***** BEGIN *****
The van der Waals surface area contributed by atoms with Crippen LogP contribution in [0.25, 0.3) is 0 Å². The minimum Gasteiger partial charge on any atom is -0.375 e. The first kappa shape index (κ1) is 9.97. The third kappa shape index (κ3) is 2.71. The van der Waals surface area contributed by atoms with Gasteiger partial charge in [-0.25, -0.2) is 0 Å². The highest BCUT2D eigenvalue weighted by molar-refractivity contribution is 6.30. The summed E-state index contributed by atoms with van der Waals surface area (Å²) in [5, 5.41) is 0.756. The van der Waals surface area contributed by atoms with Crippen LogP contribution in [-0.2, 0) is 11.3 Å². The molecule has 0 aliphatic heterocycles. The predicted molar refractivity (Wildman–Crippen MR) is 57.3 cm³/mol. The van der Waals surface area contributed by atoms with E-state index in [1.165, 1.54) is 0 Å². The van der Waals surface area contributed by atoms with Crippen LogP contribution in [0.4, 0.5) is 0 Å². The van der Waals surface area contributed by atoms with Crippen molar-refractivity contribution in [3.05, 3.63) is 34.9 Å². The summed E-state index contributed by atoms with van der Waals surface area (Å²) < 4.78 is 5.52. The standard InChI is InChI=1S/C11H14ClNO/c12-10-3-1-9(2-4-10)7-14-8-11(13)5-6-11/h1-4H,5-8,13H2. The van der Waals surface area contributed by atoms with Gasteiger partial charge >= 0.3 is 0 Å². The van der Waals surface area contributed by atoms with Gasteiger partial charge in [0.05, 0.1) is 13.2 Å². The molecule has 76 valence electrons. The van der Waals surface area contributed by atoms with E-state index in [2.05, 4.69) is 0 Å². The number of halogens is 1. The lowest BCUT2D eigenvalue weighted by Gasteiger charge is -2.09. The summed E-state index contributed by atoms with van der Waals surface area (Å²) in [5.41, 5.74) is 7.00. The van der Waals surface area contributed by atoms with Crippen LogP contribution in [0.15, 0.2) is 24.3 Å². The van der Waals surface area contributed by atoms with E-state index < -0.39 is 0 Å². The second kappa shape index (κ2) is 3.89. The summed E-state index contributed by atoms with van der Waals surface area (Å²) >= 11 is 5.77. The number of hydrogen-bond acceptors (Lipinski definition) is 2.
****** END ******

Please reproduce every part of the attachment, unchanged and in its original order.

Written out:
The van der Waals surface area contributed by atoms with Crippen LogP contribution in [0.25, 0.3) is 0 Å². The minimum Gasteiger partial charge on any atom is -0.375 e. The first kappa shape index (κ1) is 9.97. The third kappa shape index (κ3) is 2.71. The van der Waals surface area contributed by atoms with Gasteiger partial charge in [-0.25, -0.2) is 0 Å². The highest BCUT2D eigenvalue weighted by molar-refractivity contribution is 6.30. The summed E-state index contributed by atoms with van der Waals surface area (Å²) in [5, 5.41) is 0.756. The van der Waals surface area contributed by atoms with Crippen LogP contribution in [-0.2, 0) is 11.3 Å². The molecule has 0 aliphatic heterocycles. The predicted molar refractivity (Wildman–Crippen MR) is 57.3 cm³/mol. The van der Waals surface area contributed by atoms with E-state index in [1.165, 1.54) is 0 Å². The van der Waals surface area contributed by atoms with Crippen LogP contribution in [0.4, 0.5) is 0 Å². The van der Waals surface area contributed by atoms with Crippen molar-refractivity contribution in [3.05, 3.63) is 34.9 Å². The summed E-state index contributed by atoms with van der Waals surface area (Å²) < 4.78 is 5.52. The standard InChI is InChI=1S/C11H14ClNO/c12-10-3-1-9(2-4-10)7-14-8-11(13)5-6-11/h1-4H,5-8,13H2. The van der Waals surface area contributed by atoms with Gasteiger partial charge >= 0.3 is 0 Å². The van der Waals surface area contributed by atoms with Gasteiger partial charge in [0.05, 0.1) is 13.2 Å². The molecule has 76 valence electrons. The van der Waals surface area contributed by atoms with E-state index in [2.05, 4.69) is 0 Å². The number of halogens is 1. The lowest BCUT2D eigenvalue weighted by Gasteiger charge is -2.09. The summed E-state index contributed by atoms with van der Waals surface area (Å²) in [5.41, 5.74) is 7.00. The van der Waals surface area contributed by atoms with Crippen LogP contribution in [0.15, 0.2) is 24.3 Å². The van der Waals surface area contributed by atoms with E-state index < -0.39 is 0 Å². The second kappa shape index (κ2) is 3.89. The summed E-state index contributed by atoms with van der Waals surface area (Å²) >= 11 is 5.77. The number of hydrogen-bond acceptors (Lipinski definition) is 2.